To date, several pharmaceutical companies started marketing an entirely new line of blood thinning medications (popularly called Novel Oral Anticoagulants or NOACs) that have been advertised as a much simpler and convenient alternative for people at risk for stroke. Strokes are caused by blood clots that lodge in a blood vessel in the brain, cutting off the oxygen supply. The consequences could be dire, and include permanent injuries and, in some instances, may cause the death of the patient.
In the last 50 years, the standard in treatment for the prevention of blood clots was warfarin: a substance also used as rat poison. It is synthesized from a substance known as coumarin, a pleasantly-scented chemical found in sweet clovers and woodruff.
In 1954, the Food and Drug Administration (FDA) approved warfarin to reduce the risk of stroke caused by blood clots. The newly discovered anticoagulant was then also approved to treat over 2 million U.S citizens suffering from atrial fibrillation (afib). Commercially marketed as Coumadin, Warfarin dominated the entire anticoagulants scenario for years to come before new drugs have been introduced.
Warfarin’s main drawback was its constant need for monitoring, as a patient’s life may be at risk if its blood levels are either too high or too low. Many food types such as kale, leafy greens or spinach, in fact, are rich in a substance called Vitamin K which may antagonize its effects. However, for this same reason, if its dose is too high, a patient can be saved from harm and potentially lethal bleeding by injecting him or her a dose of Vitamin K.
When drugs as Xarelto (the NOACs) hit the market, their principal advantage was the absence of important reactions with food or other drugs. Patients did not require any controls nor dietary restrictions, but convenience came at a very high price (other than its expensively market price). Factor Xa inhibitors lacked any effective method to reverse their effects, since no antidote was available. Whenever a bleeding accident occurs, not even emergency dialysis may save the patient’s life, and even a small domestic accident or a minor trauma can have mortal consequences.
The differences between Warfarin and Xarelto
- Patients taking warfarin need to pay a lot of attention to what they eat. Their blood nee get blood be tested at least once every month, and they must be careful about how much Vitamin K they consume. Many foods like chard or kale must be avoided and this can be an issue to a lot of people. Xarelto has no dietary restrictions to cope with instead.
- Warfarin is linked with a risk for brain bleedings which may be lethal, even if they’re quite uncommon. Xarelto’s bleeding are less frequent, but when they happen, they cannot be stopped. The newer drug half-life is short though, so in less than a day it’s out of a patient’s body.
- Xarelto has just a single dosage: 20 mg to reduce the risk of stroke. It’s taken once per day with meals, usually in the evening. Warfarin dosage varies wildly. It depends on factors such as weight, age, diet, and concomitant drugs therapy. If the dose is too high, there’s a risk of bleeding. If it’s too low, blood clots may occur.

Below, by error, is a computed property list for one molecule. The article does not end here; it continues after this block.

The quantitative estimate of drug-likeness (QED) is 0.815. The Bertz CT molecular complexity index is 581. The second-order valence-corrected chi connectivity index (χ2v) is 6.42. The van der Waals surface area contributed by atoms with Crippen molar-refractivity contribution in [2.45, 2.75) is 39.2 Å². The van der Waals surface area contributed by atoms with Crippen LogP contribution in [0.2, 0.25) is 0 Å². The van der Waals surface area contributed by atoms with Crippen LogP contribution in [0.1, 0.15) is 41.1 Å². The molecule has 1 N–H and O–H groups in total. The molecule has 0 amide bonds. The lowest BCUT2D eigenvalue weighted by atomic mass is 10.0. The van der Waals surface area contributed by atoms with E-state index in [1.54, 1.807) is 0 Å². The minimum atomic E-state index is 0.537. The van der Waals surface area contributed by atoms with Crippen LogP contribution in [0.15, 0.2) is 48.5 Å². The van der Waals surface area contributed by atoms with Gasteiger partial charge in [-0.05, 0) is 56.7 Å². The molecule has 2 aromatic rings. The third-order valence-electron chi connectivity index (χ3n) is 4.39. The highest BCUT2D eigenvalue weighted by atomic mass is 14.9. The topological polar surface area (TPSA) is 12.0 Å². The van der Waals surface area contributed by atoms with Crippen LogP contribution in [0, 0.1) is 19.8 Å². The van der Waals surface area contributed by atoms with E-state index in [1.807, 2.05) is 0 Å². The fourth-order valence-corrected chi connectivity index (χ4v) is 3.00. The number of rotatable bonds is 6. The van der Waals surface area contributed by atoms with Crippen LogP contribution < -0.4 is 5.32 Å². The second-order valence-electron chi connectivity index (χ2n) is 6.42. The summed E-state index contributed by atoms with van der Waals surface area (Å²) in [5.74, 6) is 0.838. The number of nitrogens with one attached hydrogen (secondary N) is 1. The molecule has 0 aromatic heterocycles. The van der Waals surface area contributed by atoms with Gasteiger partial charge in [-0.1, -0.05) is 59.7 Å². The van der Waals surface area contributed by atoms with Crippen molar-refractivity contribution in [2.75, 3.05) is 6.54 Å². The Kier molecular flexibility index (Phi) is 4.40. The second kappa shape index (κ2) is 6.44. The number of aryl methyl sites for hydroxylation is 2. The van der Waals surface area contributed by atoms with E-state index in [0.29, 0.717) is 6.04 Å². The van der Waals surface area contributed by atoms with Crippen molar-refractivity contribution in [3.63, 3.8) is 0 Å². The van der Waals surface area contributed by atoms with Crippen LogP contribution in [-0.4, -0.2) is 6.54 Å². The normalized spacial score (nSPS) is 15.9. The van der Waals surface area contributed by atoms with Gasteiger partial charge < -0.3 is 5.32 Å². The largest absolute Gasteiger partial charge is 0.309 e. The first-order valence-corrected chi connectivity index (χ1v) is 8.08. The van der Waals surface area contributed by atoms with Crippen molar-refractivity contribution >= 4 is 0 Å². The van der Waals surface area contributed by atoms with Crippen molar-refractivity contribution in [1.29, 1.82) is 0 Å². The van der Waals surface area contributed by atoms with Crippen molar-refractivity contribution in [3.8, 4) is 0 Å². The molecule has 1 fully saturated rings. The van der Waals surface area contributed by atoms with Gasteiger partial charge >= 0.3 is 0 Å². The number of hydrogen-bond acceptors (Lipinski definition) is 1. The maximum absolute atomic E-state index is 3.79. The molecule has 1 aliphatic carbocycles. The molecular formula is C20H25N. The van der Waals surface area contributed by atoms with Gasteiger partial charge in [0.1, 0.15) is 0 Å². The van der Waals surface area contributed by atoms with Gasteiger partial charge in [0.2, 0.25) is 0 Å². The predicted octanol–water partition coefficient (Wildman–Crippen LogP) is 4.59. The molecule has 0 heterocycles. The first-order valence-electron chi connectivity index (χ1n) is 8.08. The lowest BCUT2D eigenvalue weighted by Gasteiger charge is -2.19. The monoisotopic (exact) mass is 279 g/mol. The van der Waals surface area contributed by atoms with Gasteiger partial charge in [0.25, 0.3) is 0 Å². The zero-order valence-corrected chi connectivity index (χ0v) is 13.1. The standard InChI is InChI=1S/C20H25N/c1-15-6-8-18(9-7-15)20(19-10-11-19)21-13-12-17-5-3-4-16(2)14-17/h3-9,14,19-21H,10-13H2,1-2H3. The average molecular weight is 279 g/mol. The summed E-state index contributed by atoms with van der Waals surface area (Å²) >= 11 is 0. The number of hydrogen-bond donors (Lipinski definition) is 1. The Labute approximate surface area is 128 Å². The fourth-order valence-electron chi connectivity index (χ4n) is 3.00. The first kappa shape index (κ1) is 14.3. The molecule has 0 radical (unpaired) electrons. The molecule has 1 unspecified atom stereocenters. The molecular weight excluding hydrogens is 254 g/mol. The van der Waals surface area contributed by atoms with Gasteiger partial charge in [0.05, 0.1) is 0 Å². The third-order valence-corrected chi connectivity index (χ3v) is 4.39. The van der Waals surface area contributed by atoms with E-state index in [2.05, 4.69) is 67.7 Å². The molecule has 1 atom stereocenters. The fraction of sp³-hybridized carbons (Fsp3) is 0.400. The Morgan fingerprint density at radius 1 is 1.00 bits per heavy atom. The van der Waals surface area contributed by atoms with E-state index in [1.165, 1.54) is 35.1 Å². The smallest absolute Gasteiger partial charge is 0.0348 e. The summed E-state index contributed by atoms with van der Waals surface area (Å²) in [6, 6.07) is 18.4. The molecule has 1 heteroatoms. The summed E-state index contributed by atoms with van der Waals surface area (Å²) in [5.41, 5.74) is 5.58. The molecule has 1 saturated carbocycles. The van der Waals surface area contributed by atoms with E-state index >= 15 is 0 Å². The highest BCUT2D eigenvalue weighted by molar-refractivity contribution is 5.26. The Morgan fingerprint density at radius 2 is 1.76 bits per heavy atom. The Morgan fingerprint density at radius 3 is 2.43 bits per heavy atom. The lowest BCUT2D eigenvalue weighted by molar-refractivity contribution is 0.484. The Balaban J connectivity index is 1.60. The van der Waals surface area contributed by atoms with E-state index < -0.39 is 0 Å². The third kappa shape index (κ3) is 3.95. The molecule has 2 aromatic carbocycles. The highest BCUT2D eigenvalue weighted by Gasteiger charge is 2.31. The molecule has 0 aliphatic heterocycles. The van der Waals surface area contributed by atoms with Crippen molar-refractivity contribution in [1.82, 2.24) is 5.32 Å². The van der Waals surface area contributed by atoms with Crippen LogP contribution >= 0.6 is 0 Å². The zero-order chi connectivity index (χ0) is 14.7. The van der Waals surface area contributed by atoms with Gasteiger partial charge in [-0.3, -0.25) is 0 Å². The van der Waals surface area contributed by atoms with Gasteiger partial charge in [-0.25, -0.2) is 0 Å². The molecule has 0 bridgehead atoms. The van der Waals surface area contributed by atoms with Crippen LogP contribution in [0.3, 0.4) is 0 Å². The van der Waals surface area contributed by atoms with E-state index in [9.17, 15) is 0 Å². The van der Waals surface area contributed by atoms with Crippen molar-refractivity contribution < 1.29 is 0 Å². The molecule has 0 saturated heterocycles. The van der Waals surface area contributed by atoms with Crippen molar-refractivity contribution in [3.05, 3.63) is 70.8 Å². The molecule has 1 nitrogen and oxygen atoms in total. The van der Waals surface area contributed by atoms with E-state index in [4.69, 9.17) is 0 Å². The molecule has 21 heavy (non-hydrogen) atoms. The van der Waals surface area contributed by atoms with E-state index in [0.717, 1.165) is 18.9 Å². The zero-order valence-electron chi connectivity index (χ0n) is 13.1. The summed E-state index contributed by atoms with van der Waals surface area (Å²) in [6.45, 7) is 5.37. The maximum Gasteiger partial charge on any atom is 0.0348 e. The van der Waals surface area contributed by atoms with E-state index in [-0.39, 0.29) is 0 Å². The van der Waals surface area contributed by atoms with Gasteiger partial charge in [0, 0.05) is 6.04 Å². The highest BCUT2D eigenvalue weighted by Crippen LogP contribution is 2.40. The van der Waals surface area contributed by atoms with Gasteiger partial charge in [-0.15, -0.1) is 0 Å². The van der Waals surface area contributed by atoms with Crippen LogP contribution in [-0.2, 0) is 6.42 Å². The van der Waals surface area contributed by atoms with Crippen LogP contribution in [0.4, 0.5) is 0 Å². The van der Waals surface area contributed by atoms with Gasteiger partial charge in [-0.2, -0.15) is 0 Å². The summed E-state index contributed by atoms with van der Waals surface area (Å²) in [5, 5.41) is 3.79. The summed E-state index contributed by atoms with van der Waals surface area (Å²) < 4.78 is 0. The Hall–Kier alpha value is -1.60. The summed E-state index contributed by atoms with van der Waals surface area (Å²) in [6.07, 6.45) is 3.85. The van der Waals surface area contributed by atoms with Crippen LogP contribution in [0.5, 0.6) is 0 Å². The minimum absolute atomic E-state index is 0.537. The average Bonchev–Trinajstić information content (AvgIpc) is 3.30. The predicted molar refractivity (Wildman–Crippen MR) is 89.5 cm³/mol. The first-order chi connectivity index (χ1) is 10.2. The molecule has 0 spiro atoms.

- Xarelto’s mechanism of action depends on the levels of Vitamin K in the blood. The dosage must be continuously titrated to optimize its effectiveness. The more Vitamin K available (it’s naturally produced by the body), the lesser is the time blood takes to clot, so higher doses of Warfarin are needed. works otherwise. Xarelto’s dosage is independent of Vitamin K levels instead, and no monitoring is required at all.
- Xarelto’s cost is much higher than Warfarin’s especially to people who have no insurance plan. However, for those who have one the difference in price is negligible.
Article written by Dr. Claudio Butticè, Pharm.D.
. Xarelto Full prescribing information – (rivaroxaban) tablets, for oral use. Retrieved from: http://www.xareltohcp.com/shared/product/xarelto/prescribing-information.pdf
. “Bleeding with dabigatran, rivaroxaban, apixaban. No antidote, and little clinical experience.” Prescrire Int. 2013 Jun;22(139):155-9.
. Jaeger M, Jeanneret B, Schaeren S. “Spontaneous spinal epidural haematoma during Factor Xa inhibitor treatment (Rivaroxaban).” Eur Spine J. 2012 Jun;21 Suppl 4:S433-5.
. Daniel S. Budnitz, M.D., M.P.H., Maribeth C. Lovegrove, M.P.H., Nadine Shehab, Pharm.D., M.P.H., and Chesley L. Richards, M.D., M.P.H. Emergency Hospitalizations for Adverse Drug Events in Older Americans. N Engl J Med 2011; 365:2002-2012
. Raunsø J, Selmer C, Olesen JB, Charlot MG, Olsen AM, Bretler DM, Nielsen JD, Dominguez H, Gadsbøll N, Køber L, Gislason GH, Torp-Pedersen C, Hansen ML. Increased short-term risk of thrombo-embolism or death after interruption of warfarin treatment in patients with atrial fibrillation. Eur Heart J. 2012 Aug;33(15):1886-92.
. Patel MR, Mahaffey KW, Garg J, et al; and the ROCKET AF Steering Committee, for the ROCKET AF Investigators. Rivaroxaban versus warfarin in nonvalvular atrial fibrillation. N Engl J Med. 2011;365(10):883-891.
. Bruce L. Davidson, Sara Verheijen, Anthonie W. A. Lensing, Martin Gebel, Timothy A. Brighton, Roger M. Lyons, Jeffrey Rehm, Martin H. Prins: “Bleeding Risk of Patients With Acute Venous Thromboembolism Taking Nonsteroidal Anti-Inflammatory Drugs or Aspirin.” JAMA Intern Med. 2014;174(6):947-953. doi:10.1001/jamainternmed.2014.946.
. J P Hanley “Warfarin reversal” J Clin Pathol. 2004 Nov; 57(11): 1132–1139.
. Food and Drug Administration Web site. “Adverse Event Reporting System (AERS). (2011)” http://www.fda.gov/Drugs/GuidanceComplianceRegulatoryInformation/Surveillance/AdverseDrugEffects/default.htm (Accessed February 2011).